INDUSTRY: Charter Films rolls out another successful yearTo the average eye, the environment may seem hectic — machines blowing film five stories high, crates of film being moved from one end of the warehouse to the other and shipments going out for delivery.
By: By Tyler Klein/For the Superior Telegram, Superior Telegram
To the average eye, the environment may seem hectic — machines blowing film five stories high, crates of film being moved from one end of the warehouse to the other and shipments going out for delivery.
To the employees at Charter Films in Superior, it is just another workday.
“Plastic isn’t plastic isn’t plastic,” said Judy Aspling, director of human resources at Charter Films. Aspling, one of the company’s very first employees, explained how plastic and its production is much more complex than one may think.
Film may be made up of between one and seven layers, depending on the buyer’s specifications. The options for film production range from adhesive coating and banner film to flame retardant, industrial, flexible and peel-able films, among others.
The film created at Charter Films is sold to companies who then create the end product. Companies like M&M Mars, Pantene, S.C. Johnson and Company, Hormel, and 3M utilize Charter Films products.
On an even bigger stage, Charter Films worked with NASA to create a massive balloon that was sent into space to take photographs.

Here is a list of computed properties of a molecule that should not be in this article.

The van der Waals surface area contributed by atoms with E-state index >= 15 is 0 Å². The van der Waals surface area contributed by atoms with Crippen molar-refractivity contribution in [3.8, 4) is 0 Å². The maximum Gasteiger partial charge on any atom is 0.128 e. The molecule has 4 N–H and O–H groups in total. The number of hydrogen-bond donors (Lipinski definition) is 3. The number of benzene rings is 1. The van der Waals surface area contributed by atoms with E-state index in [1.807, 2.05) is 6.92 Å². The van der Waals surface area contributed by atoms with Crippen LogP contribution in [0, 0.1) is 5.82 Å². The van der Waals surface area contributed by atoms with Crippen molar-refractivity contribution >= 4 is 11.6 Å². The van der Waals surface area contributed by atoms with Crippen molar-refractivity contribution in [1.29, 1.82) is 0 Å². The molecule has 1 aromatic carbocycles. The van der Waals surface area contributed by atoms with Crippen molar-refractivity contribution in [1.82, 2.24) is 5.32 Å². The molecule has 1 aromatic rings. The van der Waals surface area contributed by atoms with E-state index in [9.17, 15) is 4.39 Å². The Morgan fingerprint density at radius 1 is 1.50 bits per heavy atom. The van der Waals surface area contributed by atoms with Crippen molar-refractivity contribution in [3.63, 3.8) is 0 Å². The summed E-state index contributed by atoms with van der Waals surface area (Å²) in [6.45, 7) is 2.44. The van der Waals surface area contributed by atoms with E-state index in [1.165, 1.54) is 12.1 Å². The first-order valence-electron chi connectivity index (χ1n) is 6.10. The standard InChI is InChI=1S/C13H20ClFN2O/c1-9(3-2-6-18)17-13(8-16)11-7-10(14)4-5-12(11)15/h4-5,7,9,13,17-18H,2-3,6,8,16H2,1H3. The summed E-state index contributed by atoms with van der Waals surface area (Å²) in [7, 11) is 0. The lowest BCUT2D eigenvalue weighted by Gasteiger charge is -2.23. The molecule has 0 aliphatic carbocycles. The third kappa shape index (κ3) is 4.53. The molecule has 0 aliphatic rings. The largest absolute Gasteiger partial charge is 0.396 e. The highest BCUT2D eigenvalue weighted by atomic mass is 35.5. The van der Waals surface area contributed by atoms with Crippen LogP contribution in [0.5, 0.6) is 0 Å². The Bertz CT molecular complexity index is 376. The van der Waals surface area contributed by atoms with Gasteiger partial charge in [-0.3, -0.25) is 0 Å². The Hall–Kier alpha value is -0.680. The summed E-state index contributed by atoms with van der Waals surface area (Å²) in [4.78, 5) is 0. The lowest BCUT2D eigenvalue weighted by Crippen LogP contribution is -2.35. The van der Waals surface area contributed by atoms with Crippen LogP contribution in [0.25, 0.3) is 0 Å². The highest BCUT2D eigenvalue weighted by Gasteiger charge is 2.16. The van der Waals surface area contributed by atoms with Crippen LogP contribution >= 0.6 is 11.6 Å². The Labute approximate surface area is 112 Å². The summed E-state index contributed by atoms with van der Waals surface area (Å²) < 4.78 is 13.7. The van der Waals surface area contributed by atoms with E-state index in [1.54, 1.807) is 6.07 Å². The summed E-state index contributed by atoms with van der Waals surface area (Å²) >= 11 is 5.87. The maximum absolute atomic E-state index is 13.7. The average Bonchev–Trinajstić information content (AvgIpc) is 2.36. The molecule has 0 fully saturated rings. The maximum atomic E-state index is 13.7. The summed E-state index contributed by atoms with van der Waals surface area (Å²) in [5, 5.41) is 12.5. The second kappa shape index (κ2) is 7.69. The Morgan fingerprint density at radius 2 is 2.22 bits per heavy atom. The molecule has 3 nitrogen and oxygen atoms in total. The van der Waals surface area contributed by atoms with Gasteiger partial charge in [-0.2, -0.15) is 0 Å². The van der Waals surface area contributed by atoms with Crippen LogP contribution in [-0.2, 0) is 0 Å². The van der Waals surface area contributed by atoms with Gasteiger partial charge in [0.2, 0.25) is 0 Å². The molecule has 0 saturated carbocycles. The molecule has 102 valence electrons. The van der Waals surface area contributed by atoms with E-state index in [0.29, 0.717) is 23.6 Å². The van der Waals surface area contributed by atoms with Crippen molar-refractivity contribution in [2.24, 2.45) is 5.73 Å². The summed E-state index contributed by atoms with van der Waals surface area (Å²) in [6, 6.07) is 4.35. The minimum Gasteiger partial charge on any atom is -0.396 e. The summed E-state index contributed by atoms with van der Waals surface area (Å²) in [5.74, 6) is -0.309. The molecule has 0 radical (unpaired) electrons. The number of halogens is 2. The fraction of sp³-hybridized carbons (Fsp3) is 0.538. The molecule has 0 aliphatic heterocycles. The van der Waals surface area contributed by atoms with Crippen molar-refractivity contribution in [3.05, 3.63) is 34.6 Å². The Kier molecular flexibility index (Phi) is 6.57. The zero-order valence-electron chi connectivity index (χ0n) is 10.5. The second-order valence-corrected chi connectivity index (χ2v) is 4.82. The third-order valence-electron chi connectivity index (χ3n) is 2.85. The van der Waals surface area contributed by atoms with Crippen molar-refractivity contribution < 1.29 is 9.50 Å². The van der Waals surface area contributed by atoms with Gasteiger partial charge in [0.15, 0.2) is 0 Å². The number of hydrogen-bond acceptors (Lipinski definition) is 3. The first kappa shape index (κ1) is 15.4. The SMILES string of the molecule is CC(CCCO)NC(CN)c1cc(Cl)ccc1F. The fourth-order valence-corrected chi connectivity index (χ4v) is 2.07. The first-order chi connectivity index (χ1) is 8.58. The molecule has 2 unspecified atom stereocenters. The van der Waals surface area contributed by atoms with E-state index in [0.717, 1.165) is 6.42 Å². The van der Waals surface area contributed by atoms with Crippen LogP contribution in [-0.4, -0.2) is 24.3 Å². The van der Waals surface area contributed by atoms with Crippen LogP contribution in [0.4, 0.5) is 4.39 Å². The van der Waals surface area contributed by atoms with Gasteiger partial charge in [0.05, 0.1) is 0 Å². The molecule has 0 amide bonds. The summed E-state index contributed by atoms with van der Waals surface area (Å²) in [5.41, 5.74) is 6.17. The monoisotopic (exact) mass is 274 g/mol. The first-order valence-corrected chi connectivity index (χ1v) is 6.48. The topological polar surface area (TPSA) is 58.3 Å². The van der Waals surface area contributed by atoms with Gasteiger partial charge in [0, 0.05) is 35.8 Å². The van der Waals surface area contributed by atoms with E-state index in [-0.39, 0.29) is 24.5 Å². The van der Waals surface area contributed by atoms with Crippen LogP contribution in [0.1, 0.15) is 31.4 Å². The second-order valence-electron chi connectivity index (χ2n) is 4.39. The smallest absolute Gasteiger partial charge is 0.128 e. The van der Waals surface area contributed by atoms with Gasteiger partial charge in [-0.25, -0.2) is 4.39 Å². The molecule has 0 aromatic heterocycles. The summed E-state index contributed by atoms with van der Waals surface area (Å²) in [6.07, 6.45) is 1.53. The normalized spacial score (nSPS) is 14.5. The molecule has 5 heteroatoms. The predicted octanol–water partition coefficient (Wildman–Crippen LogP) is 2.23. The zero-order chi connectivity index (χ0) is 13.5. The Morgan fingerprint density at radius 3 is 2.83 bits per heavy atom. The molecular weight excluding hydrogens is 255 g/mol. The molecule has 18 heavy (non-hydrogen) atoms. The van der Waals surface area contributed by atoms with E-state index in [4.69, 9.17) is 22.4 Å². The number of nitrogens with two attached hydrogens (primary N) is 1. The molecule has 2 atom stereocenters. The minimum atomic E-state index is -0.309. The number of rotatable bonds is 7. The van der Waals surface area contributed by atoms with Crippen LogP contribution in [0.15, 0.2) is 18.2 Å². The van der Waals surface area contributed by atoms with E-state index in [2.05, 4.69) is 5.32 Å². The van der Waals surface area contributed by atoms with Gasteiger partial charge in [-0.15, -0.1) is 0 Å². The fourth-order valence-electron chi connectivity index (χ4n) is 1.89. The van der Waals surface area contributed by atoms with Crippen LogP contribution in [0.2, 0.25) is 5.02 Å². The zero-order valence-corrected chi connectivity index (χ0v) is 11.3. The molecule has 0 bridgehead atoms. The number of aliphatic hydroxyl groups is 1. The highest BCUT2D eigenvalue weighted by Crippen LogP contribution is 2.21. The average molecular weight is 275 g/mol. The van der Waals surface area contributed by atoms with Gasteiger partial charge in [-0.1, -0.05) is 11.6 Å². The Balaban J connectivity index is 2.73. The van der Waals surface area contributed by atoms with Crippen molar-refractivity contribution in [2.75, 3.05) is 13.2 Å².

At Charter Films, extrusion technicians play a key role in creating the desired films for their customers. Aspling tabbed the job as being very meticulous.
“It’s kind of like making bread at a bakery,” she said. “Our technicians need to be able to read the lists of materials and calculate how much of each material is needed to create the right film.” Aspling also explained how different circumstances might force technicians to alter the “recipe” slightly, stressing the intricacy of their work.
Jessie Shimek, a shift leader at Charter Films, has been employed at the company for six years and knows firsthand the advancement opportunities to be had.
“I started as an extrusion technician, and worked my way up,” he said. “The sky is the limit at Charter Films.”
Shimek chose to apply at Charter Films because the company was new and there was room for advancement. He began his career at Charter Films as an extrusion technician. A couple years later he moved up to being a lead operator.
Currently, Shimek is a shift leader and manages employees.
Aspling spoke about trying to create a culture of skillful knowledge at Charter Films. Each employee, including the founders, knows how to operate the machines. And with 140 employees, Aspling says the environment is very close-knit.
To become an extrusion technician, one must be able to work long shifts, easily navigate the factory’s five floors of stairs, lift 40 to 75 pounds and operate potentially dangerous machinery.
Aspling noted that a solid work history and being able to learn quickly are very important when interviewing potential employees.
“Enough to raise a good family,” said Aspling of salaries and potential earnings. Charter Films employees also receive full benefits from the company.
Charter Films has expanded several times since it was founded. Going from three to 13 blown film extrusion lines and adding two new warehouses is the type of advancement that has helped Charter Films grow into a successful business. And it is the type of advancement for which the company continues to strive.